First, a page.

Whooping Cough (Pertussis)
A highly contagious disease spread by droplets in the air when people cough or sneeze. This means that people are vulnerable to catching the disease on occasions when groups of people get together such as in schools and indoor social gatherings. It is important that we all do what we can to protect the most vulnerable to the worst outcomes of whooping cough. The best way to do this is to vaccinate against this awful disease. Act on any symptoms immediately, and if symptomatic, stay away from babies, young children and pregnant women.
Know the symptoms:
Whooping cough is most infectious in the first two weeks. The symptoms usually appear around a week after infection and start just like a common cold – runny nose, sneezing, slight fever and a mild irritating cough. After a week or two, coughing fits (paroxysms) are the main symptom.
A paroxysm is characterised by:
• a spasm of coughing which brings up thick phlegm
• a sharp intake of breath or ‘whoop’ sound after a cough (mainly in children, not babies or adults)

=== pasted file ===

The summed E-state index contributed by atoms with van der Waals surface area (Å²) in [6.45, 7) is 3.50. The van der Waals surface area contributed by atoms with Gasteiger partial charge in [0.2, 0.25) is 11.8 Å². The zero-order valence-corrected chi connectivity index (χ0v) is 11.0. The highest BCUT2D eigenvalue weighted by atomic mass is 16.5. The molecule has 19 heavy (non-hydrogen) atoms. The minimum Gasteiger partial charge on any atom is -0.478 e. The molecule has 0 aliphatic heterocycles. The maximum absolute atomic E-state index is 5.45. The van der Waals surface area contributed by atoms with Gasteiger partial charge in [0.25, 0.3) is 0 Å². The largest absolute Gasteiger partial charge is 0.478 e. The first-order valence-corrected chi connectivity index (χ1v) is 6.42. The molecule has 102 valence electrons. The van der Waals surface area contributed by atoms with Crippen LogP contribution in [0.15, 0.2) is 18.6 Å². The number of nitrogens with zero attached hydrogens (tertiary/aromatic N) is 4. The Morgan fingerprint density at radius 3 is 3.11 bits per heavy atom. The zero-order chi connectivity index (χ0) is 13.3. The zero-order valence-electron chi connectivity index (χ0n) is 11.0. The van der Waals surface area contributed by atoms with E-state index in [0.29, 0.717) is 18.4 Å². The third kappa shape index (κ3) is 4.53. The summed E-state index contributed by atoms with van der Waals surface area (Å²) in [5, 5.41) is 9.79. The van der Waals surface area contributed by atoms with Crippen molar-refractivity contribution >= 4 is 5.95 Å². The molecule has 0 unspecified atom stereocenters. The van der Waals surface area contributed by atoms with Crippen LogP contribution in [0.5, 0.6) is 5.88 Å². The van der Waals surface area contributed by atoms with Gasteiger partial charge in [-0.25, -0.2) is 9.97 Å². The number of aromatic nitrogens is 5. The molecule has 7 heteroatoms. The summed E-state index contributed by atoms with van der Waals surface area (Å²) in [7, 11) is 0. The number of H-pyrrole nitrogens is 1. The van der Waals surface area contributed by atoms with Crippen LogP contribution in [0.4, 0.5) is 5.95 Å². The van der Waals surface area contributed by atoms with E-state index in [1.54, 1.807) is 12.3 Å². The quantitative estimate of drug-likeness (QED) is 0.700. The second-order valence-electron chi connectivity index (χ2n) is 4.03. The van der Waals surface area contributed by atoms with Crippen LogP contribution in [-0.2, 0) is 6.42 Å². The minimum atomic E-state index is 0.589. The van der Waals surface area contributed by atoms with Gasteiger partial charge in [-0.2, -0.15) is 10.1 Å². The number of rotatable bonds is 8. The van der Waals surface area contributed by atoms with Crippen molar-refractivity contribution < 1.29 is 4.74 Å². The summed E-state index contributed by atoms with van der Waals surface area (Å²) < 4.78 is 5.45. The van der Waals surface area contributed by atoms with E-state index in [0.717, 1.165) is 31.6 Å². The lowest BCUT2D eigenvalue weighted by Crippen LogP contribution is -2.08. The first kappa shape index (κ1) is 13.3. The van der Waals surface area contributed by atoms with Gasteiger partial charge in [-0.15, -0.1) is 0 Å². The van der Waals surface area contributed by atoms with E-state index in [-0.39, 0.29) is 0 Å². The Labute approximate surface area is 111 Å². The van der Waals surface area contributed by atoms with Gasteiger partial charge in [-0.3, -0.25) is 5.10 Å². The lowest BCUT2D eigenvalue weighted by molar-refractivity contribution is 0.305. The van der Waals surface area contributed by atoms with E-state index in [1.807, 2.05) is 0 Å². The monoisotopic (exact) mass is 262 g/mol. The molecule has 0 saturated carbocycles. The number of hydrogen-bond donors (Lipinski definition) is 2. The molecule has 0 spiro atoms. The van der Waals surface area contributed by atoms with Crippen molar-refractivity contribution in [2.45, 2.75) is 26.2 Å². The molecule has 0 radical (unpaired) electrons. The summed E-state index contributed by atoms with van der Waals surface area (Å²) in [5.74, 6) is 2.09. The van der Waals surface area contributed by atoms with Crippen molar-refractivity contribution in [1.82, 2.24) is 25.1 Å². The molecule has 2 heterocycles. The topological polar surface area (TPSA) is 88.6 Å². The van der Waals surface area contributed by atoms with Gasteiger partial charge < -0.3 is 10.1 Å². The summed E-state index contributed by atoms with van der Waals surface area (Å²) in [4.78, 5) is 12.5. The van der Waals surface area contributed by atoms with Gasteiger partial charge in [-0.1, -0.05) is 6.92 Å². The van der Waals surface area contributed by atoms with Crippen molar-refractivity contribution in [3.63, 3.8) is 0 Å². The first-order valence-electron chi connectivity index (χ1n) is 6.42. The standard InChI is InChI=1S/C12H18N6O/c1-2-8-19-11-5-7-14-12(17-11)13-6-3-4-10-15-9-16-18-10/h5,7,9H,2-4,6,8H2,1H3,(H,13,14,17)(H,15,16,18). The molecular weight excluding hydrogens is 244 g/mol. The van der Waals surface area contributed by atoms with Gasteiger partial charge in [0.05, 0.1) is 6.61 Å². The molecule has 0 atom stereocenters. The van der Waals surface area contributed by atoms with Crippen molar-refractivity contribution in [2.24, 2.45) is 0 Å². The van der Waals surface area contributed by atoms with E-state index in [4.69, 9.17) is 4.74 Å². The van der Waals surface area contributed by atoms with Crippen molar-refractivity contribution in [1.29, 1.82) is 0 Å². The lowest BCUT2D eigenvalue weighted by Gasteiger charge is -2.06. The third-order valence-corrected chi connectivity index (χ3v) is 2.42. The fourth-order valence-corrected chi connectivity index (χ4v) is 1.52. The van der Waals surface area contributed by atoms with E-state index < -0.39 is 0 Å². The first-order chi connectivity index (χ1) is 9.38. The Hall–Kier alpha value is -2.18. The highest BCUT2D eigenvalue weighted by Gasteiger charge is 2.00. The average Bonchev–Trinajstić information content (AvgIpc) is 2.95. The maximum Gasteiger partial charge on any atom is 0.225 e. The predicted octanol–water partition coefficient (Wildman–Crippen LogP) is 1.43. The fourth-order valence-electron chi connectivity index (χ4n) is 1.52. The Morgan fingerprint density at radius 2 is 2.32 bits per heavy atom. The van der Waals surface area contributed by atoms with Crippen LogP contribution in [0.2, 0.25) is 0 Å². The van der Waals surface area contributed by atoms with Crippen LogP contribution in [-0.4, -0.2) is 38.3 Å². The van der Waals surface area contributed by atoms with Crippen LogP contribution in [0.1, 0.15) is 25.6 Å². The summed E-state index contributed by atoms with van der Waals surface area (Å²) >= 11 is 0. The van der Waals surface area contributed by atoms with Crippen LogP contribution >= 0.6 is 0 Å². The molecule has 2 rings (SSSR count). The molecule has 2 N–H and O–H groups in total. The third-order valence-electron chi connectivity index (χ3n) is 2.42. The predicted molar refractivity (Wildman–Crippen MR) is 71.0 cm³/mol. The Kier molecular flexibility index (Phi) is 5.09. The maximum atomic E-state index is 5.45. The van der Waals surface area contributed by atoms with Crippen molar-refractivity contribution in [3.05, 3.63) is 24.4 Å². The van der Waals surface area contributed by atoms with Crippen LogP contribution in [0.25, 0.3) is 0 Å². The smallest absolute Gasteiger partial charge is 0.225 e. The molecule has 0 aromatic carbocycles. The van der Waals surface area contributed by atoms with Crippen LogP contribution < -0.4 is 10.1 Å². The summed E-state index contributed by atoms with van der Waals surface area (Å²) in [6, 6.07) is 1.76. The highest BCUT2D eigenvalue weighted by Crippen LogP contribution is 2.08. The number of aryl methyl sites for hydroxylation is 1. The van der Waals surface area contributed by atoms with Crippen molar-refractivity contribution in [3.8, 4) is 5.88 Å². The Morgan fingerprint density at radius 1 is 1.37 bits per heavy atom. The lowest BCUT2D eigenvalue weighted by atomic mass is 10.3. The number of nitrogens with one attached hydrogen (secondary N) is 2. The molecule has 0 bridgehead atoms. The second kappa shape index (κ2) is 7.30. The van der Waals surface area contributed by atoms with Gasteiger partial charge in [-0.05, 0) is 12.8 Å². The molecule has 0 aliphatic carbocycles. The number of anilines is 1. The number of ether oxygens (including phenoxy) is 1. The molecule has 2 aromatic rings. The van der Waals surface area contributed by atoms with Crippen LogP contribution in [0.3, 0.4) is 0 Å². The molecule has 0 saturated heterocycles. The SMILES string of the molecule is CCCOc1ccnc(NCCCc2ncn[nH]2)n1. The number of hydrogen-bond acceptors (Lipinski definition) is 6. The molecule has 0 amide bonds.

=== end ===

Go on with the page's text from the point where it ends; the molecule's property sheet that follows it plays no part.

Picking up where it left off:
• vomiting after coughing, especially in infants and young children
• tiredness and redness in the face from the effort of coughing.
Prevent the spread:
If you suspect you or your children has whooping cough, call your GP or Healthline first Whooping cough is very contagious, so please call your GP or Healthline (0800 611 116) first before going into the waiting room.
In waiting rooms, help prevent spreading whooping cough to others by:
• using a face mask if you are coughing (ask reception for one if they are not available in the entranceway)
Getting immunised is the best thing you can do to keep yourself, your whānau and those who are vulnerable in our communities safe from serious, infectious diseases such as Whooping Cough.
The National Immunisation Schedule is the series of vaccines that are offered free to babies, children, adolescents and adults.